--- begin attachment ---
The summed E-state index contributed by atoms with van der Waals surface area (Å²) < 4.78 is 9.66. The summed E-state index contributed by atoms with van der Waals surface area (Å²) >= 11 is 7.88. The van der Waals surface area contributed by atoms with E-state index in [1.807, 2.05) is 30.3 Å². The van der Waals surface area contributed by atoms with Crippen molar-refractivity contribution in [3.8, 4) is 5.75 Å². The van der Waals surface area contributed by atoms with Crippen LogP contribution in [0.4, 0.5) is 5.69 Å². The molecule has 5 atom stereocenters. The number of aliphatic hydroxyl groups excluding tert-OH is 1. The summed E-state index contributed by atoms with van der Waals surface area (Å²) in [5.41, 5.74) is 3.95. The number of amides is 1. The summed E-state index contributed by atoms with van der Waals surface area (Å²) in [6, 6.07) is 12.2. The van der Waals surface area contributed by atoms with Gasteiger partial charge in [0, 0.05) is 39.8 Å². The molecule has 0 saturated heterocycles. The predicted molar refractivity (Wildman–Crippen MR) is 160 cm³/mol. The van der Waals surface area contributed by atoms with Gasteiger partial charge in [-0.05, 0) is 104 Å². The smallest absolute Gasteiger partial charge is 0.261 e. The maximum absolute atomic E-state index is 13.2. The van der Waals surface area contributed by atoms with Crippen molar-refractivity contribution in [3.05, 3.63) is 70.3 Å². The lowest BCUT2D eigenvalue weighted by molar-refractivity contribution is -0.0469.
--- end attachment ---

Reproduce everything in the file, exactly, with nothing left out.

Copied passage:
The summed E-state index contributed by atoms with van der Waals surface area (Å²) < 4.78 is 9.66. The summed E-state index contributed by atoms with van der Waals surface area (Å²) >= 11 is 7.88. The van der Waals surface area contributed by atoms with E-state index in [1.807, 2.05) is 30.3 Å². The van der Waals surface area contributed by atoms with Crippen molar-refractivity contribution in [3.8, 4) is 5.75 Å². The van der Waals surface area contributed by atoms with Crippen LogP contribution in [0.4, 0.5) is 5.69 Å². The molecule has 5 atom stereocenters. The number of aliphatic hydroxyl groups excluding tert-OH is 1. The summed E-state index contributed by atoms with van der Waals surface area (Å²) in [5.41, 5.74) is 3.95. The number of amides is 1. The summed E-state index contributed by atoms with van der Waals surface area (Å²) in [6, 6.07) is 12.2. The van der Waals surface area contributed by atoms with Gasteiger partial charge in [0, 0.05) is 39.8 Å². The molecule has 0 saturated heterocycles. The predicted molar refractivity (Wildman–Crippen MR) is 160 cm³/mol. The van der Waals surface area contributed by atoms with Gasteiger partial charge in [-0.05, 0) is 104 Å². The smallest absolute Gasteiger partial charge is 0.261 e. The maximum absolute atomic E-state index is 13.2. The van der Waals surface area contributed by atoms with Crippen molar-refractivity contribution in [3.05, 3.63) is 70.3 Å². The lowest BCUT2D eigenvalue weighted by molar-refractivity contribution is -0.0469.